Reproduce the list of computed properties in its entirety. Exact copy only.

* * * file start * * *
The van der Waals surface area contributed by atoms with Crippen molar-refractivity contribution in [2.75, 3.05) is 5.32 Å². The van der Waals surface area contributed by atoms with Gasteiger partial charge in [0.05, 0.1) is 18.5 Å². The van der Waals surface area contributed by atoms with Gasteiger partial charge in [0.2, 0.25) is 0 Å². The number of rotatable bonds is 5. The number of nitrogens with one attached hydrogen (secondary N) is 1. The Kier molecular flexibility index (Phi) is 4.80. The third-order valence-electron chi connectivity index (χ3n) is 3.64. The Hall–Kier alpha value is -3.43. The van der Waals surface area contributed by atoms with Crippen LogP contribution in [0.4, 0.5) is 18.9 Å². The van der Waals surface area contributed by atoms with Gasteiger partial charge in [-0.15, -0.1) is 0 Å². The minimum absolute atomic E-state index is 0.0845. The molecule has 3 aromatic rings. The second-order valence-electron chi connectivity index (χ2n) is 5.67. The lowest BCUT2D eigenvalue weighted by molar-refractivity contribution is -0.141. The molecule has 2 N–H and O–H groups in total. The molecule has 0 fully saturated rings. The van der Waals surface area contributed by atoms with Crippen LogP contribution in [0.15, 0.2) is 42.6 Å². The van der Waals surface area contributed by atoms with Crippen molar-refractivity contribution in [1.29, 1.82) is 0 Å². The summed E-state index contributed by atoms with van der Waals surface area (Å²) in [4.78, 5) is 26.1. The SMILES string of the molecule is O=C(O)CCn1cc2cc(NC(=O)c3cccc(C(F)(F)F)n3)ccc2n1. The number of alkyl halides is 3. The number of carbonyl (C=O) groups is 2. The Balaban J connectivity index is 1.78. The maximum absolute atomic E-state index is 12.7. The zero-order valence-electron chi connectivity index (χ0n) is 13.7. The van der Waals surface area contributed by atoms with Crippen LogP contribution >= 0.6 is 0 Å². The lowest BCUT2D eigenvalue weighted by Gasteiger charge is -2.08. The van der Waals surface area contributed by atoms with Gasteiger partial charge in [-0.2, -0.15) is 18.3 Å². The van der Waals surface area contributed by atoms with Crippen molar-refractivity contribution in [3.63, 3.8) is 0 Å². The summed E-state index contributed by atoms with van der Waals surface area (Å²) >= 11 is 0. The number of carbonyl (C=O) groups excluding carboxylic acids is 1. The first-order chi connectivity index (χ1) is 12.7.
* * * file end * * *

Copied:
The van der Waals surface area contributed by atoms with Crippen molar-refractivity contribution in [2.75, 3.05) is 5.32 Å². The van der Waals surface area contributed by atoms with Gasteiger partial charge in [0.05, 0.1) is 18.5 Å². The van der Waals surface area contributed by atoms with Gasteiger partial charge in [0.2, 0.25) is 0 Å². The number of rotatable bonds is 5. The number of nitrogens with one attached hydrogen (secondary N) is 1. The Kier molecular flexibility index (Phi) is 4.80. The third-order valence-electron chi connectivity index (χ3n) is 3.64. The Hall–Kier alpha value is -3.43. The van der Waals surface area contributed by atoms with Crippen LogP contribution in [0.4, 0.5) is 18.9 Å². The van der Waals surface area contributed by atoms with Gasteiger partial charge in [-0.15, -0.1) is 0 Å². The minimum absolute atomic E-state index is 0.0845. The molecule has 3 aromatic rings. The second-order valence-electron chi connectivity index (χ2n) is 5.67. The lowest BCUT2D eigenvalue weighted by molar-refractivity contribution is -0.141. The molecule has 2 N–H and O–H groups in total. The molecule has 0 fully saturated rings. The van der Waals surface area contributed by atoms with Crippen LogP contribution in [0.15, 0.2) is 42.6 Å². The van der Waals surface area contributed by atoms with Crippen molar-refractivity contribution in [1.29, 1.82) is 0 Å². The summed E-state index contributed by atoms with van der Waals surface area (Å²) in [4.78, 5) is 26.1. The SMILES string of the molecule is O=C(O)CCn1cc2cc(NC(=O)c3cccc(C(F)(F)F)n3)ccc2n1. The number of alkyl halides is 3. The number of carbonyl (C=O) groups is 2. The Balaban J connectivity index is 1.78. The maximum absolute atomic E-state index is 12.7. The zero-order valence-electron chi connectivity index (χ0n) is 13.7. The van der Waals surface area contributed by atoms with Crippen LogP contribution >= 0.6 is 0 Å². The lowest BCUT2D eigenvalue weighted by Gasteiger charge is -2.08. The van der Waals surface area contributed by atoms with Gasteiger partial charge in [-0.2, -0.15) is 18.3 Å². The van der Waals surface area contributed by atoms with Crippen molar-refractivity contribution in [3.63, 3.8) is 0 Å². The summed E-state index contributed by atoms with van der Waals surface area (Å²) >= 11 is 0. The number of carbonyl (C=O) groups excluding carboxylic acids is 1. The first-order chi connectivity index (χ1) is 12.7.